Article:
After listening to a fascinating interview of double-amputee Scott Rigsby on IM Talk, I began thinking about the world of prosthetics and how it relates to my career in patents. With nearly all medical devices, intellectual property protection can often be a divisive topic. On the one hand, some argue that patents are necessary to create incentives to development of new products: research, design, and construction of new medical devices aren’t cheap. On the other hand, some argue that patents limit access to new medical devices for those who can’t afford to pay the premiums through which medical companies recoup their costs and profit. Scott noted that in the recent Hawaii Ironman Championships, he had to have $90,000 in equipment to compete. One organization, The Open Prosthetics Project, is attempting to remove some of the expenditure obstacles by encouraging open-source design of prosthetics. It hosts a worthy site at which to spend some time and consideration.
Tag: Open Source
I blogged about open-source solutions a bit ago, and it looks like the open-source / crowdsourcing / community-based design approach is being applied again. GE is soliciting ideas from the public for their next ad campaign. Another example of leveraging the public while at the same time getting an extra PR announcement out there.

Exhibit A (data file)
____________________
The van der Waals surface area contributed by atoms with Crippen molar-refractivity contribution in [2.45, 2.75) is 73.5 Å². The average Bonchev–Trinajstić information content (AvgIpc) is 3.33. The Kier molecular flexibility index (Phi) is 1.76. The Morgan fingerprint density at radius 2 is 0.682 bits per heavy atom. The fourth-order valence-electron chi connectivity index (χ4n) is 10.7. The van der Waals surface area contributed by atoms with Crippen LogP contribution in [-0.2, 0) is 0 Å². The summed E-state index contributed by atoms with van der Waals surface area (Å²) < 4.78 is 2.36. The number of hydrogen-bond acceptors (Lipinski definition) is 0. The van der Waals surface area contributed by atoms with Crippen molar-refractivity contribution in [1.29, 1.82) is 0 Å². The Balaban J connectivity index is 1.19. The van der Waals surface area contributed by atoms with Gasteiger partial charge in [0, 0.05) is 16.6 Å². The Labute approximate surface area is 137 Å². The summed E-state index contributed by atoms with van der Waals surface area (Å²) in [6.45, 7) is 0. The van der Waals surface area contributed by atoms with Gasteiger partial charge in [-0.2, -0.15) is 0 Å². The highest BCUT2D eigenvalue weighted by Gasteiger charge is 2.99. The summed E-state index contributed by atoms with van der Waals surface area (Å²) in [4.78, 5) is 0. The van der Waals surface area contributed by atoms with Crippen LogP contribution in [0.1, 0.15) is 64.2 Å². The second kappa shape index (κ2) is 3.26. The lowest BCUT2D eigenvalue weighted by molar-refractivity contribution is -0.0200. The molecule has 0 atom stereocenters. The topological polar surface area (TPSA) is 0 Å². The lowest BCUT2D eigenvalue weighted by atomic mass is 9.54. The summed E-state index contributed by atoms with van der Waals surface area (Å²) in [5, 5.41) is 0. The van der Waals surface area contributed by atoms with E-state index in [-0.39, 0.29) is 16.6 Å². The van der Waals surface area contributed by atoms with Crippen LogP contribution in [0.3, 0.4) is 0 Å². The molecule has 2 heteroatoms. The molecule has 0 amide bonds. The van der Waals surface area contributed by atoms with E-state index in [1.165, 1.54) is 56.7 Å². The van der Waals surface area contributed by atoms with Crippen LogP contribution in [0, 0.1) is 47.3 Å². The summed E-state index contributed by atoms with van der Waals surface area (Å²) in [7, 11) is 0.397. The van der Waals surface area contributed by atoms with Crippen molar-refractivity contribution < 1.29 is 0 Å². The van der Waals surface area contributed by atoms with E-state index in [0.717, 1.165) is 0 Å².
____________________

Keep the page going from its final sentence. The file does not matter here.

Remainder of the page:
Applications of open-source theories of cooperation and development are popping up all over the place.
In veiled product R&D, Coca Cola now offers a self-serve soda fountain – the Freestyle – where users can mix hundreds of different flavors to concoct their own favorite beverage. You can bet that the results and statistics are being whisked back to Atlanta for analysis and possible product development. Why spend so much money on guessing what the public wants when the public can just tell you?
Boston has adopted the open source movement by capturing and redirecting its residents’ willingness to complain. An iPhone app called Citizens Connect allows Bostonians to report a public blight by snapping a picture. The picture, along with coordinates of the location, are sent to City Hall and logged with the public works department.
It makes me wonder whether an open-source invention could ever be possible, or whether it would require a total re-work of the patent system. Could there be a Creative Commons for patent development? Or an invention wiki that allows people to create, post, add to, modify, and improve an innovative work?
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- I'm Tom Galvani, a patent> and trademark lawyer in Phoenix, Arizona. I help inventors, entrepreneurs, and businesses develop and control their intellectual property. I host this site and the blog on it to give you an idea of the services I provide and to keep you updated on current developments and helpful information related to patents, trademarks, and copyright. Legal and Disclaimer
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